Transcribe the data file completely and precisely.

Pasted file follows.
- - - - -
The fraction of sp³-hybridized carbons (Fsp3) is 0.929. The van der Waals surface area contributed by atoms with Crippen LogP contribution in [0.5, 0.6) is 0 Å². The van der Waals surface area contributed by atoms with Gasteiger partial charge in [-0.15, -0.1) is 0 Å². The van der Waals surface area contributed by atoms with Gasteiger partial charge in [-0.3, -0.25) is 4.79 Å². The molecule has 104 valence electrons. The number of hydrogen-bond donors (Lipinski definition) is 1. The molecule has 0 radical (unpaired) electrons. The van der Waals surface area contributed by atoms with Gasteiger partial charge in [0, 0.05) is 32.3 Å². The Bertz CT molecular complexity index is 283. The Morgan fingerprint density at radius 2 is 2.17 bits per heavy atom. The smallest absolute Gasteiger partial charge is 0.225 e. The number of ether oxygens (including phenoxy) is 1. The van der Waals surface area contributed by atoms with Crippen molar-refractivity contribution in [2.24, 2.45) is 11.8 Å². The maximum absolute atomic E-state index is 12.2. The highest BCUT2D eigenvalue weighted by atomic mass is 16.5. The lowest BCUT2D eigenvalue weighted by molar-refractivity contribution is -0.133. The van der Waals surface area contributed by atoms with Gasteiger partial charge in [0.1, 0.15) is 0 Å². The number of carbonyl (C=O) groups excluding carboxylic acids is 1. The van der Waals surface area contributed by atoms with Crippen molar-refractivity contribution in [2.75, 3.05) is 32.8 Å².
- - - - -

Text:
The fraction of sp³-hybridized carbons (Fsp3) is 0.929. The van der Waals surface area contributed by atoms with Crippen LogP contribution in [0.5, 0.6) is 0 Å². The van der Waals surface area contributed by atoms with Gasteiger partial charge in [-0.15, -0.1) is 0 Å². The van der Waals surface area contributed by atoms with Gasteiger partial charge in [-0.3, -0.25) is 4.79 Å². The molecule has 104 valence electrons. The number of hydrogen-bond donors (Lipinski definition) is 1. The molecule has 0 radical (unpaired) electrons. The van der Waals surface area contributed by atoms with Gasteiger partial charge in [0, 0.05) is 32.3 Å². The Bertz CT molecular complexity index is 283. The Morgan fingerprint density at radius 2 is 2.17 bits per heavy atom. The smallest absolute Gasteiger partial charge is 0.225 e. The number of ether oxygens (including phenoxy) is 1. The van der Waals surface area contributed by atoms with Crippen molar-refractivity contribution in [2.24, 2.45) is 11.8 Å². The maximum absolute atomic E-state index is 12.2. The highest BCUT2D eigenvalue weighted by atomic mass is 16.5. The lowest BCUT2D eigenvalue weighted by molar-refractivity contribution is -0.133. The van der Waals surface area contributed by atoms with Gasteiger partial charge in [0.1, 0.15) is 0 Å². The number of carbonyl (C=O) groups excluding carboxylic acids is 1. The van der Waals surface area contributed by atoms with Crippen molar-refractivity contribution in [2.75, 3.05) is 32.8 Å².